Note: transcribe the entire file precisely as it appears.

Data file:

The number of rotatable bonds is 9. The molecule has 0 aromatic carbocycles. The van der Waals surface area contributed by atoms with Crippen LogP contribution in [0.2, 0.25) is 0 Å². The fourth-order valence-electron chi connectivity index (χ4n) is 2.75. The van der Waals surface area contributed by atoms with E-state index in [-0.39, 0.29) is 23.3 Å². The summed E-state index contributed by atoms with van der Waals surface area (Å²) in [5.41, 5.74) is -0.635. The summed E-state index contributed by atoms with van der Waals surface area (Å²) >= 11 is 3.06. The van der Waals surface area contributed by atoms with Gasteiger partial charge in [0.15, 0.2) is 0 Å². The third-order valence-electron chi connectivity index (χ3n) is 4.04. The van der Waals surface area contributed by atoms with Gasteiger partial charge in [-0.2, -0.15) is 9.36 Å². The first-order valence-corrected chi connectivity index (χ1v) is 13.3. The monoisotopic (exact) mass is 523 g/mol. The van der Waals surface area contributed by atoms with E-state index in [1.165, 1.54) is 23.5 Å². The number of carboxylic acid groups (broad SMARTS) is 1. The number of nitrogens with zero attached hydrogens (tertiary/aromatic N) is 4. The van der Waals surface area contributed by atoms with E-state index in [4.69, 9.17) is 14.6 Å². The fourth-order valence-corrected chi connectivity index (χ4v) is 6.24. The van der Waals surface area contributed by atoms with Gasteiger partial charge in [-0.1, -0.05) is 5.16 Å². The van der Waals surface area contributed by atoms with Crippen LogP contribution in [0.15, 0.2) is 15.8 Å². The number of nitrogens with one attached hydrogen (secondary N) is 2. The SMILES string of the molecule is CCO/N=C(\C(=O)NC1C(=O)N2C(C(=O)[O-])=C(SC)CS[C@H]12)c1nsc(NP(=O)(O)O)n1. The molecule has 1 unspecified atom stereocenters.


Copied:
The number of rotatable bonds is 9. The molecule has 0 aromatic carbocycles. The van der Waals surface area contributed by atoms with Crippen LogP contribution in [0.2, 0.25) is 0 Å². The fourth-order valence-electron chi connectivity index (χ4n) is 2.75. The van der Waals surface area contributed by atoms with E-state index in [-0.39, 0.29) is 23.3 Å². The summed E-state index contributed by atoms with van der Waals surface area (Å²) in [5.41, 5.74) is -0.635. The summed E-state index contributed by atoms with van der Waals surface area (Å²) >= 11 is 3.06. The van der Waals surface area contributed by atoms with Gasteiger partial charge in [0.15, 0.2) is 0 Å². The third-order valence-electron chi connectivity index (χ3n) is 4.04. The van der Waals surface area contributed by atoms with Gasteiger partial charge in [-0.2, -0.15) is 9.36 Å². The first-order valence-corrected chi connectivity index (χ1v) is 13.3. The monoisotopic (exact) mass is 523 g/mol. The van der Waals surface area contributed by atoms with E-state index in [1.165, 1.54) is 23.5 Å². The number of carboxylic acid groups (broad SMARTS) is 1. The number of nitrogens with zero attached hydrogens (tertiary/aromatic N) is 4. The van der Waals surface area contributed by atoms with E-state index in [4.69, 9.17) is 14.6 Å². The fourth-order valence-corrected chi connectivity index (χ4v) is 6.24. The van der Waals surface area contributed by atoms with Gasteiger partial charge in [-0.1, -0.05) is 5.16 Å². The van der Waals surface area contributed by atoms with Crippen LogP contribution in [0.15, 0.2) is 15.8 Å². The number of nitrogens with one attached hydrogen (secondary N) is 2. The SMILES string of the molecule is CCO/N=C(\C(=O)NC1C(=O)N2C(C(=O)[O-])=C(SC)CS[C@H]12)c1nsc(NP(=O)(O)O)n1. The molecule has 1 unspecified atom stereocenters.